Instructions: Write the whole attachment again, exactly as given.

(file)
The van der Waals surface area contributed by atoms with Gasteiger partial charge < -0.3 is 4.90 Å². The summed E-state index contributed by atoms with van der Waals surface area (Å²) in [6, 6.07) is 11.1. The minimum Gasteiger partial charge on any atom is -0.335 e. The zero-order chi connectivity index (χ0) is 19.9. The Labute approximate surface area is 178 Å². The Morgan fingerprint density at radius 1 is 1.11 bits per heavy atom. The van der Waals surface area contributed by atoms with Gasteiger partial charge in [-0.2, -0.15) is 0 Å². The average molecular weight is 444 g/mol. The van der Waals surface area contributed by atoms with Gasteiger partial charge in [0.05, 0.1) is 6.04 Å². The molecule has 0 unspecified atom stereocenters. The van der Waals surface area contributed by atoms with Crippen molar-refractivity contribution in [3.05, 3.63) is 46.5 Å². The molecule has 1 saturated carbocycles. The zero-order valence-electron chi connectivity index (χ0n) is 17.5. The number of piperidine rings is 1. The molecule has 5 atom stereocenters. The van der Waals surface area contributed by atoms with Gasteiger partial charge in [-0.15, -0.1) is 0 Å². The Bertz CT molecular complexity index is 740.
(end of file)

The van der Waals surface area contributed by atoms with Gasteiger partial charge < -0.3 is 4.90 Å². The summed E-state index contributed by atoms with van der Waals surface area (Å²) in [6, 6.07) is 11.1. The minimum Gasteiger partial charge on any atom is -0.335 e. The zero-order chi connectivity index (χ0) is 19.9. The Labute approximate surface area is 178 Å². The Morgan fingerprint density at radius 1 is 1.11 bits per heavy atom. The van der Waals surface area contributed by atoms with Gasteiger partial charge in [-0.2, -0.15) is 0 Å². The average molecular weight is 444 g/mol. The van der Waals surface area contributed by atoms with Gasteiger partial charge in [0.05, 0.1) is 6.04 Å². The molecule has 0 unspecified atom stereocenters. The van der Waals surface area contributed by atoms with Crippen molar-refractivity contribution in [3.05, 3.63) is 46.5 Å². The molecule has 1 saturated carbocycles. The zero-order valence-electron chi connectivity index (χ0n) is 17.5. The number of piperidine rings is 1. The molecule has 5 atom stereocenters. The van der Waals surface area contributed by atoms with Gasteiger partial charge in [-0.15, -0.1) is 0 Å². The Bertz CT molecular complexity index is 740.